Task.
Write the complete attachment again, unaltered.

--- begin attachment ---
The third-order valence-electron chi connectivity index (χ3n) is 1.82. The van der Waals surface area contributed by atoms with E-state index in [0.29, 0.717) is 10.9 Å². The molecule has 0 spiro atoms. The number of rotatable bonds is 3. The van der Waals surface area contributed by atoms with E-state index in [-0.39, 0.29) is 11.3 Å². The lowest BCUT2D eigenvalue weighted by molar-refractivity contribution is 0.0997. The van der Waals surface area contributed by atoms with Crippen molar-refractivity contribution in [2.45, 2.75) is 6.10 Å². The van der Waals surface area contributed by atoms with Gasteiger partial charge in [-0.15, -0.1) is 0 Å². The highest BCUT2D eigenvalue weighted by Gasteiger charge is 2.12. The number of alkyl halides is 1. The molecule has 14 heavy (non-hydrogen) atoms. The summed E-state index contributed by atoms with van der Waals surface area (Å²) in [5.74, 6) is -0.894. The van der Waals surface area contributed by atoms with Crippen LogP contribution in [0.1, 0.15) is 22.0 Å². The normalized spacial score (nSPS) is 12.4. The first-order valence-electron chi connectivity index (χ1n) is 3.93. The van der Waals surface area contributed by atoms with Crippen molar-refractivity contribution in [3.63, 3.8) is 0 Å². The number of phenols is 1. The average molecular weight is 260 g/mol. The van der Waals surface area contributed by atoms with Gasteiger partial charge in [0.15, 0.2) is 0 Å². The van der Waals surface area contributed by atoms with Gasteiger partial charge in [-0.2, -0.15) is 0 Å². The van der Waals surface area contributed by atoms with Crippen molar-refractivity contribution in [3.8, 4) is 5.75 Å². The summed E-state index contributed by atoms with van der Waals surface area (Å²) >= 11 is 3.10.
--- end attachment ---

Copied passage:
The third-order valence-electron chi connectivity index (χ3n) is 1.82. The van der Waals surface area contributed by atoms with E-state index in [0.29, 0.717) is 10.9 Å². The molecule has 0 spiro atoms. The number of rotatable bonds is 3. The van der Waals surface area contributed by atoms with E-state index in [-0.39, 0.29) is 11.3 Å². The lowest BCUT2D eigenvalue weighted by molar-refractivity contribution is 0.0997. The van der Waals surface area contributed by atoms with Crippen molar-refractivity contribution in [2.45, 2.75) is 6.10 Å². The van der Waals surface area contributed by atoms with Gasteiger partial charge in [-0.15, -0.1) is 0 Å². The highest BCUT2D eigenvalue weighted by Gasteiger charge is 2.12. The number of alkyl halides is 1. The molecule has 14 heavy (non-hydrogen) atoms. The summed E-state index contributed by atoms with van der Waals surface area (Å²) in [5.74, 6) is -0.894. The van der Waals surface area contributed by atoms with Crippen LogP contribution in [0.1, 0.15) is 22.0 Å². The normalized spacial score (nSPS) is 12.4. The first-order valence-electron chi connectivity index (χ1n) is 3.93. The van der Waals surface area contributed by atoms with Crippen molar-refractivity contribution in [3.63, 3.8) is 0 Å². The number of phenols is 1. The average molecular weight is 260 g/mol. The van der Waals surface area contributed by atoms with Gasteiger partial charge in [0.15, 0.2) is 0 Å². The van der Waals surface area contributed by atoms with Gasteiger partial charge in [-0.2, -0.15) is 0 Å². The van der Waals surface area contributed by atoms with Crippen molar-refractivity contribution in [3.8, 4) is 5.75 Å². The summed E-state index contributed by atoms with van der Waals surface area (Å²) >= 11 is 3.10.